As shown in FIG. 7, as a result of X-ray diffraction, in the comparative example CE3, the Si (111) plane and Si (220) plane were confirmed. In the present examples PE3 and PE4, the Si (111) plane and Si (220) plane were also confirmed, but the sizes thereon greatly differed from those of the comparative example CE3. In the present examples PE6 to PE8, the Si (111) plane and Si (311) plane were confirmed. Specifically, the poly-silicon films according to the comparative example CE3, present examples PE3 and PE4, and present examples PE6, PE7, and PE8 had different crystal structures from each other.

In the comparative example CE3, the size on the Si (111) plane was 3.1 to 3.9 nm, while the size on the Si (220) plane was as large as 18.8 to 24.5 nm. Judging from the data, it is thought that the film according to the comparative example CE3 was formed of spindle-shaped crystals extending in the film thickness direction.

In the present examples PE3 and PE4, the size (14.1 nm) on the Si (111) plane was almost the same as the size (13.6 nm) on the Si (220) plane, or the size (11.2 nm) on the Si (111) plane was larger than the size (3.4 nm) on the Si (220) plane. Judging from the data, it is thought that each film according to the present examples PE3 and PE4 was formed of a mixture of spindle-shaped crystals extending in the film thickness direction and spherical crystals. Further, although the Si (220) plane was confirmed, the size thereon was far smaller than that of the comparative example CE3. Accordingly, it is thought that a number of spindle-shaped crystals and spherical crystals were present in the film thickness direction, and thus the number of grain boundaries in the film thickness direction was larger than the crystal structure of the comparative example CE3.

In the present examples PE6, PE7, and PE8, the sizes on the Si (111) plane and Si (311) plane were close to each other, and were as small as 5 nm to 9.8 nm. Judging from the data, it is thought that each film according to the present examples PE6, PE7, and PE8 was formed of a number of spherical crystals having similar sizes and randomly stacked. Since such a poly-silicon film includes a number of grain boundaries of spherical crystals randomly formed in all the directions, a carrier impurity element or active species can be easily trapped when it is ion-implanted.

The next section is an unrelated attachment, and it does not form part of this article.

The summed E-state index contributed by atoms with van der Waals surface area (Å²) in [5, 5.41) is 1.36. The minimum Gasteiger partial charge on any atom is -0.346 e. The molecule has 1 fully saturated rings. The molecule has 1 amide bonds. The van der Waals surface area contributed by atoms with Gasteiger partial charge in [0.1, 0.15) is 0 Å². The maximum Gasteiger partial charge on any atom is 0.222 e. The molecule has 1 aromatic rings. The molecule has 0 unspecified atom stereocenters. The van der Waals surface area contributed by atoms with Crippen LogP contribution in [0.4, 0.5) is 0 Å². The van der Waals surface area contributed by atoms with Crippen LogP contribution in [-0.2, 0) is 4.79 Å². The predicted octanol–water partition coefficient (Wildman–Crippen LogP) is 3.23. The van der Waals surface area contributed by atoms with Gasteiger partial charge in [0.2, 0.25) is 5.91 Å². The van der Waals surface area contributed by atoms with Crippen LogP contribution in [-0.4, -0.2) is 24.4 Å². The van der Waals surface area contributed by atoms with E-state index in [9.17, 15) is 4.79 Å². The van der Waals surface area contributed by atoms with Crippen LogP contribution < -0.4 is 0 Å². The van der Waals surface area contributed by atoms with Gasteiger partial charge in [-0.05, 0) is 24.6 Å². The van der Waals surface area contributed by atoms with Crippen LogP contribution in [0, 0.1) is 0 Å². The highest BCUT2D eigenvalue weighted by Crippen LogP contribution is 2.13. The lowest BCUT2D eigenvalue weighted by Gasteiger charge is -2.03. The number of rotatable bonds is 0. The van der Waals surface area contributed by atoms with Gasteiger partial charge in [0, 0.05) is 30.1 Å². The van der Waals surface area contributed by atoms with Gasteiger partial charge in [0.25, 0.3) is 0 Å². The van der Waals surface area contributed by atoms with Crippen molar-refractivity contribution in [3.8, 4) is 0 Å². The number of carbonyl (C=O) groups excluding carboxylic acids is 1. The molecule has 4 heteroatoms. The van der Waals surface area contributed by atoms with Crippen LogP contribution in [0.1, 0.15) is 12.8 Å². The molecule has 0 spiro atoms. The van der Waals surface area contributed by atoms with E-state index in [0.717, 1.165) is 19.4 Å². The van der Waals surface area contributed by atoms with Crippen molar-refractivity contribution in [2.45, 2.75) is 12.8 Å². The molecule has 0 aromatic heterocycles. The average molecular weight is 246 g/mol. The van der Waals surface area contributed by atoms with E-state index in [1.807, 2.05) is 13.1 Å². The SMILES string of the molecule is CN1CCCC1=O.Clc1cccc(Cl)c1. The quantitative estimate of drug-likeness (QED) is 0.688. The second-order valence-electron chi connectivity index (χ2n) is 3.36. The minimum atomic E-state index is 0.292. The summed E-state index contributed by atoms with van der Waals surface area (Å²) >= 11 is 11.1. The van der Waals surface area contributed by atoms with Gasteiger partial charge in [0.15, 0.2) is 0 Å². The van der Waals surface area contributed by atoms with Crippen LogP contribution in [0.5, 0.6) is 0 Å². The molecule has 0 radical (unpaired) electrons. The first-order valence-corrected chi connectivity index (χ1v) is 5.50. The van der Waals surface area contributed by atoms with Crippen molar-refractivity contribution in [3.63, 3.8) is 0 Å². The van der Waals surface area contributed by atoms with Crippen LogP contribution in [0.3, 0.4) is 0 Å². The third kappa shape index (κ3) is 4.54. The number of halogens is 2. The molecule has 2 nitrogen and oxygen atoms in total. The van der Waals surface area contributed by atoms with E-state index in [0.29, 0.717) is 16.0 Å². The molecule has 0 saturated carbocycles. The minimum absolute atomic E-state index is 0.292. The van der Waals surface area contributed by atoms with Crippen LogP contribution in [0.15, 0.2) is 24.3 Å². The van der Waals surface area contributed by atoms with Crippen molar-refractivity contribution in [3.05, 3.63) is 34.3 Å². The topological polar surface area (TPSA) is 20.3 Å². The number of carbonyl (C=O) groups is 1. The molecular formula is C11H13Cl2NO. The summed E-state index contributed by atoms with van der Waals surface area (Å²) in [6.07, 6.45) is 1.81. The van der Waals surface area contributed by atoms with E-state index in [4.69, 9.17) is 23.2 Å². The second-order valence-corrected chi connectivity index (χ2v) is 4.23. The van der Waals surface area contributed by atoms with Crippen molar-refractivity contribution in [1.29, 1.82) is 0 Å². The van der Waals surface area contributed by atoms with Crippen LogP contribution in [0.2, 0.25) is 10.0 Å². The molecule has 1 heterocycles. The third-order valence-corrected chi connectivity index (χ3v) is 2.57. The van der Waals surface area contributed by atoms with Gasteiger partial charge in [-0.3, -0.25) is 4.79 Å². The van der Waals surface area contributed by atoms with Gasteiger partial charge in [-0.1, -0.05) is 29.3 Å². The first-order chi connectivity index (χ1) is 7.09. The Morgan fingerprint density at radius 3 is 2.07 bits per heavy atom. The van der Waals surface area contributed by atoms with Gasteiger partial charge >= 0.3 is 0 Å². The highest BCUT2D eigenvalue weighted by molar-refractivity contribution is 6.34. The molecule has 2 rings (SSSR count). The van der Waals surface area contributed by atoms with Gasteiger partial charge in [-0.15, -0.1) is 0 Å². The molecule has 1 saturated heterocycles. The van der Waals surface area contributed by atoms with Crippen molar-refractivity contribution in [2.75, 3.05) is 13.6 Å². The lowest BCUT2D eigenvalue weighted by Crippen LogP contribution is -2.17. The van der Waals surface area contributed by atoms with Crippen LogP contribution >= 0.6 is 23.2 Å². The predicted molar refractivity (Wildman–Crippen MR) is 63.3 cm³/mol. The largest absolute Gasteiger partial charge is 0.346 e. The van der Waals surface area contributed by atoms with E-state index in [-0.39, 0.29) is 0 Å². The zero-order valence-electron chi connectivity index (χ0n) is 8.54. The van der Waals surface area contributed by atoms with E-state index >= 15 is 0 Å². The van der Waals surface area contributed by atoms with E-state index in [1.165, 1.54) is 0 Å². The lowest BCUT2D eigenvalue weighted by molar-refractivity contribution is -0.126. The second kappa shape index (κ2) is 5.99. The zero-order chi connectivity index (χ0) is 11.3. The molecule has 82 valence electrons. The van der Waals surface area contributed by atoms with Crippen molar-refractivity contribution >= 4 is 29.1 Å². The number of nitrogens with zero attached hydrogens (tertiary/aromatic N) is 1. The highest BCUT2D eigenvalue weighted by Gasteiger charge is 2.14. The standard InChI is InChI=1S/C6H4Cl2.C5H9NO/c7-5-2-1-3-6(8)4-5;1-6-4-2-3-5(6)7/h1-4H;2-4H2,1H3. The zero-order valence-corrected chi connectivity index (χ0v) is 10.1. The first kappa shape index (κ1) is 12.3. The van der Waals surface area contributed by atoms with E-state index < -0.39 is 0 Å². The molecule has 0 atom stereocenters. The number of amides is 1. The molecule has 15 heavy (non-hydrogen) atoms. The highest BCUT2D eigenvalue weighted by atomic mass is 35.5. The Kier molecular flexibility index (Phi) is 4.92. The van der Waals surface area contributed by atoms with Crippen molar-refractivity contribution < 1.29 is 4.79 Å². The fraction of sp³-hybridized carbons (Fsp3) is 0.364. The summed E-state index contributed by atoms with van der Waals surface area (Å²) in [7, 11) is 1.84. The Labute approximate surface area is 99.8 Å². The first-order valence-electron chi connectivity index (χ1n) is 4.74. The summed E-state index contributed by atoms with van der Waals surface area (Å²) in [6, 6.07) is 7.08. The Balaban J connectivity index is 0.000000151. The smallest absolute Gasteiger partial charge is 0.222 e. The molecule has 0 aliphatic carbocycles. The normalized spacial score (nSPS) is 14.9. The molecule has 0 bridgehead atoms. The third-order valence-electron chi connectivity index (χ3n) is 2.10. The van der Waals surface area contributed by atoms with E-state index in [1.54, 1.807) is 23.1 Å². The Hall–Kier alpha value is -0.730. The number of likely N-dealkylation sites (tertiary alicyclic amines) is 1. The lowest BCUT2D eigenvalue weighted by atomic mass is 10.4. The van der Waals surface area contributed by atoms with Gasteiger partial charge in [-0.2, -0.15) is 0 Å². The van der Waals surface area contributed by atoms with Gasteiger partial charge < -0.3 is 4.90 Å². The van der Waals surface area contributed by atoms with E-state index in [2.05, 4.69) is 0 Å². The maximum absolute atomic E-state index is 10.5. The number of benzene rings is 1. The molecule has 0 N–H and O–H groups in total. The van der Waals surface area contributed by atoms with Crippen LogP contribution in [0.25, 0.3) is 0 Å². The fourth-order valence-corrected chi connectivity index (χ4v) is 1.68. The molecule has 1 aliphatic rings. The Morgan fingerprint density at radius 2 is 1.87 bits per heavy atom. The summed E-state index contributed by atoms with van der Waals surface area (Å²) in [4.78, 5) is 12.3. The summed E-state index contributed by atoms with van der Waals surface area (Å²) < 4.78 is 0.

FIG. 8 is a characteristic graph showing the results of measurement of refractive index, which was performed on the poly-silicon films according to the comparative examples and present examples. In FIG. 8, the horizontal axis denotes the film formation temperature (Tff), and the vertical axis denotes the refractive index (RI). As shown in FIG. 8, there is some correlation between the refractive index RI and crystal structure. Where the refractive index is more than 4.5, the structure is formed of an amorphous phase. Where the refractive index is 4.24 to 4.5, the structure is formed of a mixture of spherical crystals and amorphous phase. Where the refractive index is 4.0 to 4.24, the structure is formed of spherical crystals. Where the refractive index is less than 4.0, the structure is formed of spindle-shaped crystals.

The refractive index RI cannot be shown with high accuracy, because the data include errors due to measuring instruments. However, the present examples PE1 to PE4 with a film formation temperature Tff of 550° C. were positioned in the spherical crystal domain close to the spindle-shaped crystal domain. Further, the present examples PE5 to PE8 with a film formation temperature Tff of 580° C. were positioned in the spherical crystal domain close to the mixture (spherical crystal+amorphous) domain. Accordingly, a general tendency can be induced such that the crystal structure of a formed poly-silicon film differs, depending on the film formation temperature Tff. Further, as a result of the refractive index RI, the comparative examples CE1 and CE2 were positioned in the amorphous domain. Accordingly, it is thought that the silicon film according to each of the present examples was also amorphous immediately after the film formation step, and then was crystallized by annealing at a high temperature and transformed into a poly-silicon film.

As described above, there is some correlation between the crystal state of an amorphous silicon film and film formation temperature. In order to form a poly-silicon film with spherical crystals contained therein, it is necessary to perform the amorphous film formation step at a temperature of 550° C. or more. Further, according to the present examples 2, the film formation step is thought to be preferably performed at a temperature of from 560 to 600° C., in order to obtain a poly-silicon film formed of an agglomeration of spherical crystals. In this case, the film formation step provides an amorphous silicon film with a number of nuclei dispersed therein. Then, the nuclei are re-crystallized and grown by the poly-crystallization step, thereby providing a poly-silicon film formed of an agglomeration of spherical crystals.